// Estimate from a to b even though we never measured them directly
println!(
"a's estimate to b: {:.2}ms",
a.distance_to(&b.coordinate()).as_millis()
);
```

### Benchmarks

A set of benchmarks are included using 8D, 4D, and 2D coordinates both using
`heap::VecD`

(requires the `alloc`

feature) and `heapless::VecD`

.

The benchmarks measure both the higher level `Node`

as well as a lower level
`Coord`

abstractions.

To measure we create 10,000 coordinates and the coordinates are update for each coordinate 100 times, totaling 1,000,000 updates.

On my 8 core AMD Ryzen 7 5850U laptop with 16GB RAM the benchmarks look as follows:

Abstraction | Memory | Dimensions | Time |
---|---|---|---|

`Node` | heap | 8 | 66.537 ms |

`Coord` | heap | 8 | 55.402 ms |

`Node` | heapless | 8 | 24.997 ms |

`Coord` | heapless | 8 | 16.552 ms |

`Node` | heap | 4 | 49.501 ms |

`Coord` | heap | 4 | 39.163 ms |

`Node` | heapless | 4 | 16.795 ms |

`Coord` | heapless | 4 | 11.780 ms |

`Node` | heap | 2 | 54.363 ms |

`Coord` | heap | 2 | 46.001 ms |

`Node` | heapless | 2 | 13.181 ms |

`Coord` | heapless | 2 | 10.916 ms |

To run the benchmarks yourself use `RUSTFLAGS='-Ctarget-cpu=native' cargo bench`

.

#### Notes on `no_std`

Performance

The `no_std`

version is *much* slower because it cannot use platform
intrinsics for square roots, floating point rounding, etc. Instead these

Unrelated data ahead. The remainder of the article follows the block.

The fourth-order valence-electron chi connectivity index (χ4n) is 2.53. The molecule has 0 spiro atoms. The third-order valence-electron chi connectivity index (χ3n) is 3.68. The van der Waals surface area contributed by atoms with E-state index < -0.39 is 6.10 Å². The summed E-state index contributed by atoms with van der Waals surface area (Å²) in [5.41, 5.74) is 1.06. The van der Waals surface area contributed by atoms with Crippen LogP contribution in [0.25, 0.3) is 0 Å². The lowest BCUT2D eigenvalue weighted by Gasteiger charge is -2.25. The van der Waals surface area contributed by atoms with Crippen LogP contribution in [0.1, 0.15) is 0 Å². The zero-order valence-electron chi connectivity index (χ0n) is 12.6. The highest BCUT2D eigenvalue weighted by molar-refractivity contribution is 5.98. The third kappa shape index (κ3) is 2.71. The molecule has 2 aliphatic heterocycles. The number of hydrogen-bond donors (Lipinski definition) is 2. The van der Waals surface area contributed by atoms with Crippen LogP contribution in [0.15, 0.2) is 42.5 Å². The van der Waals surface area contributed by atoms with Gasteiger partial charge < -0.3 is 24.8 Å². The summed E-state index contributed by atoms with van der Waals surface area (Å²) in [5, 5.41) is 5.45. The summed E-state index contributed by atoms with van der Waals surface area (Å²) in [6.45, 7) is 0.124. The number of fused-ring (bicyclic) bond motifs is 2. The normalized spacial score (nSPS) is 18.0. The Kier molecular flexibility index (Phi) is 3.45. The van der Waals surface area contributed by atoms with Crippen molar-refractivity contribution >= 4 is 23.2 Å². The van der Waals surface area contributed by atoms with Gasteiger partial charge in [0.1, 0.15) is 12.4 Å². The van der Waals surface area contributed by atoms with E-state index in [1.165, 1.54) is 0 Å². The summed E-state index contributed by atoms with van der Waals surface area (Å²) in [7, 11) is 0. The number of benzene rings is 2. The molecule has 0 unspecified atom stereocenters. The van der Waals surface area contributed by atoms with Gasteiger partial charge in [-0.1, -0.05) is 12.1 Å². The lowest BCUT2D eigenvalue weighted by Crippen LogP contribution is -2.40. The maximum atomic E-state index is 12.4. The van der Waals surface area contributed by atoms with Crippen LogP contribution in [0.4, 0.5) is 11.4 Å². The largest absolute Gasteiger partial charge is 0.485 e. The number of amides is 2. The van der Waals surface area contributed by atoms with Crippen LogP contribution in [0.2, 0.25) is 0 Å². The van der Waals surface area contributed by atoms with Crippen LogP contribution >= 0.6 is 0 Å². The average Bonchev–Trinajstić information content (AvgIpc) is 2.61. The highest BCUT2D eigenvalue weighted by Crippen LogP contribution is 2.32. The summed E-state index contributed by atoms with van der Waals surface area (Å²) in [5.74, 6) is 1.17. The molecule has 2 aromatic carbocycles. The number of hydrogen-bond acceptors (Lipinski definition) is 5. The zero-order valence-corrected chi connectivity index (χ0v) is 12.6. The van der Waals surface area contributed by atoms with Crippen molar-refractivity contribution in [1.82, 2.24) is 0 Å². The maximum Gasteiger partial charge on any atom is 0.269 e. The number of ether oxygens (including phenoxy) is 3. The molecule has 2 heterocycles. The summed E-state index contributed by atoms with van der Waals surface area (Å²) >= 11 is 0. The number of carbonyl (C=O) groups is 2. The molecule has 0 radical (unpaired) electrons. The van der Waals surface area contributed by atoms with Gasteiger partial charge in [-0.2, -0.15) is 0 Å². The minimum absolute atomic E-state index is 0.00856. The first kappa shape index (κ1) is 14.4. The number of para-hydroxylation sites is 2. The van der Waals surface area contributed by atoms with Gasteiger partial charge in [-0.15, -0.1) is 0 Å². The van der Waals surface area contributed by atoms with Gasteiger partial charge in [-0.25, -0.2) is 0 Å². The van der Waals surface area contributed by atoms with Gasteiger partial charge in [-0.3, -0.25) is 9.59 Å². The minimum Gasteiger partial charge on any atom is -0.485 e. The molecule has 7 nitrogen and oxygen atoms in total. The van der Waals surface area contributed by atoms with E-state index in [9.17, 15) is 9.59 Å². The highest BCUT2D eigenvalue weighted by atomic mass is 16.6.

functions had to be hand written.

Additionally, the `no_std`

square root functions round up to 8 decimals of
precision.

One should realistically only use the `no_std`

version when there is a good
reason to do so, such as an embedded device that absolutely does not support
`std`

.

A single Vivaldi calculation only requires one square root calculation per
distance estimate. So pragmatically, it should be rare where such a device
is *also* needing to calculate thousands of square root operations per
second.

### License

This crate is licensed under either of

at your option.

#### Contribution

Unless you explicitly Node otherwise, any contribution intentionally submitted for inclusion in the work by you, as defined in the Apache-2.0 license, shall be dual licensed as above, without any additional terms or conditions.

### Related Papers and Research

- Vivaldi - A Decentralized Network Coordinate System(PDF)
- Network Coordinates in the Wild(PDF)
- Towards Network Triangle Inequality Violation Aware Distributed Systems(PDF)
- On Suitability of Euclidean Embedding for Host-based Network Coordinate Systems(PDF)
- Practical, Distributed Network Coordinates(PDF)
- Armon Dadgar on Vivaldi: Decentralized Network Coordinate System(Video)

## Re-exports

`pub use heap::VecD;`

## Modules

- This module defines the
`Result<T>`

type alias and internal`Error`

type - heap
`alloc`

Defines the`VecD`

coordinate vector that does use heap allocation - Defines the
`VecD`

coordinate vector that does not use any heap allocation

## Structs

- Tunables that affect how
`Node`

s handle coordinates and updates - A network coordinate consisting of a dimensional vector, and some metadata
- A
`Node`

is a higher level construct that abstracts over*using*Vivaldi and includes things like maintaining adjustment calculations over a window of RTT measurements.

## Traits

- The abstraction over coordinate vectors